Increasing access to and utilization of health care services is not sufficient for improving maternal health outcomes. The quality of care a woman receives during pregnancy, delivery and postpartum affects her health, the health of her child and the likelihood that she will seek care in the future.
High quality care should be:
- Safe—delivering health care which minimizes risks and harm to service users, including avoiding preventable injuries and reducing medical errors
- Effective—providing services based on scientific knowledge and evidence-based guidelines
- Timely—reducing delays in providing and receiving health care
- Efficient—delivering health care in a manner that maximizes resource use and avoids waste
- Equitable—delivering health care that does not vary in quality because of personal characteristics such as gender, race, ethnicity, geographical location or socioeconomic status
- People-centered—providing care which takes into account the preferences and aspirations of individual service users and the cultures of their communities
Measuring quality is the first step towards improving it, but measurement can be challenging given the complex and interconnected aspects of women’s experiences with the maternal health care system. The availability of infrastructure and supplies, the health care workers’ level of training, the provider-patient relationship and many other factors affect the quality of care a woman receives, and some of these elements are more easily measurable than others. Research teams have proposed different ways of capturing quality of antenatal, intrapartum and postpartum care. However, many indicators that researchers currently use to measure quality have not been validated in various global settings, begging the question: How much do we really know about the quality of maternal health care around the world?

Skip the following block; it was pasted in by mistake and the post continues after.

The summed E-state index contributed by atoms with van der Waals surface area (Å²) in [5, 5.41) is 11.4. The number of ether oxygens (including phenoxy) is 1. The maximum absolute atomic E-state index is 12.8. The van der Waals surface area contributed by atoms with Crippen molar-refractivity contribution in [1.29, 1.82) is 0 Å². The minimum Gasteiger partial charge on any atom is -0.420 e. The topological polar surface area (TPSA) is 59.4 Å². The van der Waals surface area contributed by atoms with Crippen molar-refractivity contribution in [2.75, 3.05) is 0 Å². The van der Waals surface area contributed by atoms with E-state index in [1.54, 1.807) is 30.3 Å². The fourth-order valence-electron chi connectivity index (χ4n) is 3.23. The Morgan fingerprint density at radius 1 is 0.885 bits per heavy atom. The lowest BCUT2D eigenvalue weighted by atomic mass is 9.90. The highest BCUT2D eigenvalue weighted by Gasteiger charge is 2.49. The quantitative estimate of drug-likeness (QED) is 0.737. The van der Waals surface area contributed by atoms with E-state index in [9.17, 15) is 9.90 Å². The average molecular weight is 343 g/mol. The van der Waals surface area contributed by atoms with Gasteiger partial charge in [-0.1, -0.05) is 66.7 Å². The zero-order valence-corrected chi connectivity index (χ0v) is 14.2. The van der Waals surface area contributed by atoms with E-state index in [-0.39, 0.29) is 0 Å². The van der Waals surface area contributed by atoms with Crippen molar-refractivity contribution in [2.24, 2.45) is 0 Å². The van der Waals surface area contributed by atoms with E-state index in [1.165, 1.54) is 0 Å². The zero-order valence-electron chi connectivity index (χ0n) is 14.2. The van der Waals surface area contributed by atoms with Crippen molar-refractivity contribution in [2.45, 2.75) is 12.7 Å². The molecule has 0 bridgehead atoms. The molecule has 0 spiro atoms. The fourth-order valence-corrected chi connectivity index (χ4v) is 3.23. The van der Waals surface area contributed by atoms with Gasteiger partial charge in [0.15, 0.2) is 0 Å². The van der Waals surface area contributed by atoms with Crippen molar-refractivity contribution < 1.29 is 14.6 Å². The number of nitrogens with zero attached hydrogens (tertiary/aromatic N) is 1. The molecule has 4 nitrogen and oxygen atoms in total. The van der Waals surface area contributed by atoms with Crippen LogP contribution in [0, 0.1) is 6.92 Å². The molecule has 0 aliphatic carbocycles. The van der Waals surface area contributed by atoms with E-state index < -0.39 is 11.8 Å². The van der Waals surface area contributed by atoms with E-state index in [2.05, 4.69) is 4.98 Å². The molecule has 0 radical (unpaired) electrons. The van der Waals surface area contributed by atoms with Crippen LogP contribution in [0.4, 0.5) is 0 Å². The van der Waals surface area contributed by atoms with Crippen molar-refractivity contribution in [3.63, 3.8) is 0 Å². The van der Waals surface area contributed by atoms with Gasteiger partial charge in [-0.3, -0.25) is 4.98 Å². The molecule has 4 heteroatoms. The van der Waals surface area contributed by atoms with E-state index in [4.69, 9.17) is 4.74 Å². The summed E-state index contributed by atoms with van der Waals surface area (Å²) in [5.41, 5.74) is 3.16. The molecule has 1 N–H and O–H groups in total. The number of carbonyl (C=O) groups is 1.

Survey-based studies have demonstrated wide variation in health facilities’ capacity to deliver basic maternity services and manage obstetric complications: In sub-Saharan Africa, only one out of every ten health facilities providing maternity care is able to perform cesarean sections, and often times those facilities operate without essential infrastructure such as electricity or a safe water source. Qualitative studies have illustrated the high prevalence of disrespect and abuse during facility-based childbirth, including instances of women being scolded, abandoned and even physically beaten by health care staff. Numerous papers have discussed, measured and analyzed skilled birth attendance as an indicator of quality, contributing to an ongoing dialogue about who is capable of providing high quality maternity care and where those deliveries should take place. There have also been efforts to measure and improve the quality of antenatal and postnatal care.
Designing interventions to improve quality of care requires a better understanding of the factors that matter most to women and the ability to accurately measure those factors. Addressing the challenges faced by frontline providers, health policy makers and program implementers trying to improve maternal health is also key. Continuing the global dialogue on quality of maternal health care is crucial for answering some of the most pressing questions:
- What are the best strategies for accurately measuring quality of maternal health care?
- In what ways might high quality care look different across diverse sociocultural settings?
- How does the WHO definition of quality of care compare to the real-life experiences of women receiving maternity care services?
- What kind of programs, policy changes and other interventions are most effective for addressing issues of quality?
The Maternal Health Task Force (MHTF) strives to ensure that the global maternal health community is well-informed and equipped to tackle these difficult questions and work together to improve the health and wellbeing of women, mothers and newborns around the globe.